FK) You released your first works in Europe before you returned to USA and started dealing with H.O.S. In Europe people used to believe that Americans are less open to any kind of experimental or progressive forms than Europeans. Do you share this option? If yes, how do you explain it?
RR) Maybe it’s easy to think, “The grass is always greener on the other side of the ocean.” I think that anyone who makes fringe music should feel happy when listeners become interested. I don’t have a strong opinion about where the best audience lives. It’s always a minority. Maybe some of my most intense fans are in Russia, but most music there is bootlegged, so I don’t hear from most of those listeners. I released my first few albums myself, in the early ‘80s, and I felt like I was alone in my interests. Then, some people in northern Europe discovered my music, and offered to release some albums (specifically Hans Fahlberg in Sweden and Serge LeRoy in France.) I was very young still (20-25 years old) and happy to have some listeners. Then, when I sent a more approachable album to Stephen Hill of Hearts of Space, he came up with a way to sell it to a mainstream audience. That increased sales from 1000 copies to 50,000. Most of those sales were in the USA, so I can’t generalize.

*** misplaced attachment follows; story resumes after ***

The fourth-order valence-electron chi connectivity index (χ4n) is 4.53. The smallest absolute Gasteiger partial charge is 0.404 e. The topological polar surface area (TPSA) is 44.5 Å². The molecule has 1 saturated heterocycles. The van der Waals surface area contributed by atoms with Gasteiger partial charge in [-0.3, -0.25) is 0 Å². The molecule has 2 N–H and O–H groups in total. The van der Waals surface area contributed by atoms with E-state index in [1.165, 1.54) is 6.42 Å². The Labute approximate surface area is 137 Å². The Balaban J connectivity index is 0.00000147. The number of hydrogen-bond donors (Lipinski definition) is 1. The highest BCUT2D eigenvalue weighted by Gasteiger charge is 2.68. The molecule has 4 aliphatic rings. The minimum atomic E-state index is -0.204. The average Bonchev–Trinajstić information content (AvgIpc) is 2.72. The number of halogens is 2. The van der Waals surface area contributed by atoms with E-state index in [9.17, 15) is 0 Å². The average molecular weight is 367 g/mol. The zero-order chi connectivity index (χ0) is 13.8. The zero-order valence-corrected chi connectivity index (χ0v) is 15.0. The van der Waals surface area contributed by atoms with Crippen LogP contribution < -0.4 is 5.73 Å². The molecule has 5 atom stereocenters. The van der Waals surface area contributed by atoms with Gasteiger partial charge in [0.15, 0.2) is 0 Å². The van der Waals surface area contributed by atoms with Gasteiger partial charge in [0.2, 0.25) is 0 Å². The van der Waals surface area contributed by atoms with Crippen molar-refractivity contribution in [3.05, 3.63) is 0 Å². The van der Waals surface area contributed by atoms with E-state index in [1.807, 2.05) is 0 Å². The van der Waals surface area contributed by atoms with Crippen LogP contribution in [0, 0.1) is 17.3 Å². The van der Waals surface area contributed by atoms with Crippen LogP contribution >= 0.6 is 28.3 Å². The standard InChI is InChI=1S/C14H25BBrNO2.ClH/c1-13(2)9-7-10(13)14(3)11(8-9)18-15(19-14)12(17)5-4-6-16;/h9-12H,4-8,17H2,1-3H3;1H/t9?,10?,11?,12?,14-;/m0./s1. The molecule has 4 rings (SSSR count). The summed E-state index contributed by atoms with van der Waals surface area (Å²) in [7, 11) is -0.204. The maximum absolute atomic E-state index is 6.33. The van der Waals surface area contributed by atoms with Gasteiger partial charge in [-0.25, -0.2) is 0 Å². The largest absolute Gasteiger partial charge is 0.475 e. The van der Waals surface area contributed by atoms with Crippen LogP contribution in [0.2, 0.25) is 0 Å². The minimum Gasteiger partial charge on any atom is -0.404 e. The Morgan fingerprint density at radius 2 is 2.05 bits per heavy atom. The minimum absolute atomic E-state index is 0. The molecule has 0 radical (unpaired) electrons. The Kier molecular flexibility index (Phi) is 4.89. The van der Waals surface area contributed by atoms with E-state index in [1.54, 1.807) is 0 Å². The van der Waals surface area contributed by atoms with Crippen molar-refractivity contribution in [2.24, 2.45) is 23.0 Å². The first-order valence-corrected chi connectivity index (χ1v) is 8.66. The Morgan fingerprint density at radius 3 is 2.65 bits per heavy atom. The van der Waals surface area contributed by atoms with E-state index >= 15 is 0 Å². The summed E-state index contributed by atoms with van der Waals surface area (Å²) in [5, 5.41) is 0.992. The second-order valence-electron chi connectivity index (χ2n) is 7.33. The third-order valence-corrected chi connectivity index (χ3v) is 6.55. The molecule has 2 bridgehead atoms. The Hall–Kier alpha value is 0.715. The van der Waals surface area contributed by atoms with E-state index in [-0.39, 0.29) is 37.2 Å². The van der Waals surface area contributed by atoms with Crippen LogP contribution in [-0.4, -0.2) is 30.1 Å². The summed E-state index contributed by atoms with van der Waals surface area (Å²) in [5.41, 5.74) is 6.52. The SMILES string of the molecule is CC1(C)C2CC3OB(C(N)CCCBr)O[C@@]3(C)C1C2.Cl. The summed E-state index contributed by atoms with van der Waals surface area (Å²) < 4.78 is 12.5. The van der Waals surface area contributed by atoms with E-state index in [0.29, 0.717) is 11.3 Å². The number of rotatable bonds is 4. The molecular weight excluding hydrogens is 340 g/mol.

FK) Your period in H.O.S. was rather short but successful. Did it really help your career?
RR) It was a good ten years. HOS helped in a huge way. There was a window of time (late ‘80s to early ‘90s) when more “interesting” music could sell to a “new age” audience. After that, “interesting” music became harder to sell (unless people could dance to it), and “new age” solidified into insipid background music. Stephen Hill at HOS has always supported my efforts, ever since I sent him my first tape in 1980 for his radio show. He tried to find a way to sell my art-music to the general public. It worked for a few years. He still supports my efforts: even after he sold his label, he still plays my new music on his radio show. I was a stubborn artist, and I could only make the albums that came to me truthfully. It’s in my blood. I had to follow my own voice, and that voice became increasingly non-commercial again, as time went on. I think my last CD with HOS was one of my best – Seven Veils in 1998. I still play pieces from that album in concert. It amazes me that HOS supported my deep-listening albums like Stalker and Fissures – among my best collaborations. They were willing to take the risk.
FK) How did the famous Sleep Concerts come up, and what do you remember most about them?